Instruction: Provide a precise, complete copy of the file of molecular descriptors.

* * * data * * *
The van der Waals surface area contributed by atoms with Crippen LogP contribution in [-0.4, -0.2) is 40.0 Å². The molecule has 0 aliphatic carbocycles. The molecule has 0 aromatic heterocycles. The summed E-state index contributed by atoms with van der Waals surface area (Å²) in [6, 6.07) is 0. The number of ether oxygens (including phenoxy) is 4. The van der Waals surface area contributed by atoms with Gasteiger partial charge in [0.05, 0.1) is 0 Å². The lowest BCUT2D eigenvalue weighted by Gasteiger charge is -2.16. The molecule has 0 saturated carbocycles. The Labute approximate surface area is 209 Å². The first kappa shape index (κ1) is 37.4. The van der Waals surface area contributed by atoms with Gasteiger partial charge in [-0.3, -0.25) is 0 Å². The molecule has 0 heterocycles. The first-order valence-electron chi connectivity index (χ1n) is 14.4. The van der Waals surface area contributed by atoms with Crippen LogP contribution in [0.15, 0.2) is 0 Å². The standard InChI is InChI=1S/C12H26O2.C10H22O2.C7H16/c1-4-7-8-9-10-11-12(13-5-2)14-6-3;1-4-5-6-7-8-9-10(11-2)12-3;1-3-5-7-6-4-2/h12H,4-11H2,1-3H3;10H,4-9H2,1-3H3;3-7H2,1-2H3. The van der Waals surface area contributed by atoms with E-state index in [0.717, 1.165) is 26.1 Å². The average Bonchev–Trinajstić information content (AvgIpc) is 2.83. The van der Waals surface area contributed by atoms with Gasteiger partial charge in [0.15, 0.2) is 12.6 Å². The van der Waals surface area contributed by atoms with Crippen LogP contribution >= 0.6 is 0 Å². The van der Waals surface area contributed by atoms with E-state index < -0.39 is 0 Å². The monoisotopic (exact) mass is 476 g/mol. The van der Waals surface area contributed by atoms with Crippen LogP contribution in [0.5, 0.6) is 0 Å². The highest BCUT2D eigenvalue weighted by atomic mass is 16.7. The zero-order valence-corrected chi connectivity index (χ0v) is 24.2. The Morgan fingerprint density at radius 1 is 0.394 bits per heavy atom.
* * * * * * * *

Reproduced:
The van der Waals surface area contributed by atoms with Crippen LogP contribution in [-0.4, -0.2) is 40.0 Å². The molecule has 0 aliphatic carbocycles. The molecule has 0 aromatic heterocycles. The summed E-state index contributed by atoms with van der Waals surface area (Å²) in [6, 6.07) is 0. The number of ether oxygens (including phenoxy) is 4. The van der Waals surface area contributed by atoms with Gasteiger partial charge in [0.05, 0.1) is 0 Å². The lowest BCUT2D eigenvalue weighted by Gasteiger charge is -2.16. The molecule has 0 saturated carbocycles. The Labute approximate surface area is 209 Å². The first kappa shape index (κ1) is 37.4. The van der Waals surface area contributed by atoms with Gasteiger partial charge in [-0.3, -0.25) is 0 Å². The molecule has 0 heterocycles. The first-order valence-electron chi connectivity index (χ1n) is 14.4. The van der Waals surface area contributed by atoms with Crippen LogP contribution in [0.15, 0.2) is 0 Å². The standard InChI is InChI=1S/C12H26O2.C10H22O2.C7H16/c1-4-7-8-9-10-11-12(13-5-2)14-6-3;1-4-5-6-7-8-9-10(11-2)12-3;1-3-5-7-6-4-2/h12H,4-11H2,1-3H3;10H,4-9H2,1-3H3;3-7H2,1-2H3. The van der Waals surface area contributed by atoms with E-state index in [0.717, 1.165) is 26.1 Å². The average Bonchev–Trinajstić information content (AvgIpc) is 2.83. The van der Waals surface area contributed by atoms with Gasteiger partial charge in [0.15, 0.2) is 12.6 Å². The van der Waals surface area contributed by atoms with Crippen LogP contribution >= 0.6 is 0 Å². The van der Waals surface area contributed by atoms with E-state index < -0.39 is 0 Å². The monoisotopic (exact) mass is 476 g/mol. The van der Waals surface area contributed by atoms with Crippen LogP contribution in [0.5, 0.6) is 0 Å². The highest BCUT2D eigenvalue weighted by atomic mass is 16.7. The zero-order valence-corrected chi connectivity index (χ0v) is 24.2. The Morgan fingerprint density at radius 1 is 0.394 bits per heavy atom.